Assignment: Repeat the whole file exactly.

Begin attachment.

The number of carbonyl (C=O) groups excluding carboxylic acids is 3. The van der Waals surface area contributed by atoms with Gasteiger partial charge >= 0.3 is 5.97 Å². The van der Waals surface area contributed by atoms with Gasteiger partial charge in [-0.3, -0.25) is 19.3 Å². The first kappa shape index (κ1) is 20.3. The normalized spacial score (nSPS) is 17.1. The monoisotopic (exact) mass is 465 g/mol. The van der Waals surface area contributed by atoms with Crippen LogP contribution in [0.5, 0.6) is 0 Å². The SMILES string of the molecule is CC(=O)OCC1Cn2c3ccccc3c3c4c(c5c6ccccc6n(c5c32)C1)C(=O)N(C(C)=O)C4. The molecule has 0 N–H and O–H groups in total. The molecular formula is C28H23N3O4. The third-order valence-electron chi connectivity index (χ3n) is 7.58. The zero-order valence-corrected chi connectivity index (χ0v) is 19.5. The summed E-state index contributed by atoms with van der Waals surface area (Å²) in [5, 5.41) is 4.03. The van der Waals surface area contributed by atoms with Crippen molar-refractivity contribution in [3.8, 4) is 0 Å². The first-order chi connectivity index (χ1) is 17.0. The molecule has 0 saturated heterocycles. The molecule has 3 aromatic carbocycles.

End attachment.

The number of carbonyl (C=O) groups excluding carboxylic acids is 3. The van der Waals surface area contributed by atoms with Gasteiger partial charge >= 0.3 is 5.97 Å². The van der Waals surface area contributed by atoms with Gasteiger partial charge in [-0.3, -0.25) is 19.3 Å². The first kappa shape index (κ1) is 20.3. The normalized spacial score (nSPS) is 17.1. The monoisotopic (exact) mass is 465 g/mol. The van der Waals surface area contributed by atoms with Crippen LogP contribution in [0.5, 0.6) is 0 Å². The SMILES string of the molecule is CC(=O)OCC1Cn2c3ccccc3c3c4c(c5c6ccccc6n(c5c32)C1)C(=O)N(C(C)=O)C4. The molecule has 0 N–H and O–H groups in total. The molecular formula is C28H23N3O4. The third-order valence-electron chi connectivity index (χ3n) is 7.58. The zero-order valence-corrected chi connectivity index (χ0v) is 19.5. The summed E-state index contributed by atoms with van der Waals surface area (Å²) in [5, 5.41) is 4.03. The van der Waals surface area contributed by atoms with Crippen molar-refractivity contribution in [3.8, 4) is 0 Å². The first-order chi connectivity index (χ1) is 17.0. The molecule has 0 saturated heterocycles. The molecule has 3 aromatic carbocycles.